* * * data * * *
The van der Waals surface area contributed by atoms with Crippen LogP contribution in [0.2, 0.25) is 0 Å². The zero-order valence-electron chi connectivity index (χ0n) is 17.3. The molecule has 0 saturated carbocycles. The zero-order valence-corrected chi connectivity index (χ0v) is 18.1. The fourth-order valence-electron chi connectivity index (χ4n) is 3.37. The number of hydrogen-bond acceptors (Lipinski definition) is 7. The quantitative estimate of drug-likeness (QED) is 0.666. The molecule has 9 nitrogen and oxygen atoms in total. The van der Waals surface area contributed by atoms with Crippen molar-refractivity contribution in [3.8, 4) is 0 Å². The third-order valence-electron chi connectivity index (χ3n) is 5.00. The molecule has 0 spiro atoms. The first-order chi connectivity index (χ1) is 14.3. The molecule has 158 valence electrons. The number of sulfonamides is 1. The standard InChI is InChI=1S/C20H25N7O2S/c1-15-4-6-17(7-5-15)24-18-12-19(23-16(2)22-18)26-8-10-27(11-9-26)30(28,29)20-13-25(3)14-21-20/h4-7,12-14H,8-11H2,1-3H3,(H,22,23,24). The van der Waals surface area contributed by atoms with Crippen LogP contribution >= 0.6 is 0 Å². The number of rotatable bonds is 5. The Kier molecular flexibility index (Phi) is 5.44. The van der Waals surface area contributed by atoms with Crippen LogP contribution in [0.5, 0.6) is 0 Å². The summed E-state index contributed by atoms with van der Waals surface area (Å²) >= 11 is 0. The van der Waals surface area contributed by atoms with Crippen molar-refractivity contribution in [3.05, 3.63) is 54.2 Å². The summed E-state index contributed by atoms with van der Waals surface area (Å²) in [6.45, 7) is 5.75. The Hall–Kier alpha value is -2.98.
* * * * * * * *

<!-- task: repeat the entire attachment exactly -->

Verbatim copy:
The van der Waals surface area contributed by atoms with Crippen LogP contribution in [0.2, 0.25) is 0 Å². The zero-order valence-electron chi connectivity index (χ0n) is 17.3. The molecule has 0 saturated carbocycles. The zero-order valence-corrected chi connectivity index (χ0v) is 18.1. The fourth-order valence-electron chi connectivity index (χ4n) is 3.37. The number of hydrogen-bond acceptors (Lipinski definition) is 7. The quantitative estimate of drug-likeness (QED) is 0.666. The molecule has 9 nitrogen and oxygen atoms in total. The van der Waals surface area contributed by atoms with Crippen molar-refractivity contribution in [3.8, 4) is 0 Å². The third-order valence-electron chi connectivity index (χ3n) is 5.00. The molecule has 0 spiro atoms. The first-order chi connectivity index (χ1) is 14.3. The molecule has 158 valence electrons. The number of sulfonamides is 1. The standard InChI is InChI=1S/C20H25N7O2S/c1-15-4-6-17(7-5-15)24-18-12-19(23-16(2)22-18)26-8-10-27(11-9-26)30(28,29)20-13-25(3)14-21-20/h4-7,12-14H,8-11H2,1-3H3,(H,22,23,24). The van der Waals surface area contributed by atoms with Crippen LogP contribution >= 0.6 is 0 Å². The number of rotatable bonds is 5. The Kier molecular flexibility index (Phi) is 5.44. The van der Waals surface area contributed by atoms with Crippen LogP contribution in [0.5, 0.6) is 0 Å². The summed E-state index contributed by atoms with van der Waals surface area (Å²) >= 11 is 0. The van der Waals surface area contributed by atoms with Crippen molar-refractivity contribution in [3.05, 3.63) is 54.2 Å². The summed E-state index contributed by atoms with van der Waals surface area (Å²) in [6.45, 7) is 5.75. The Hall–Kier alpha value is -2.98.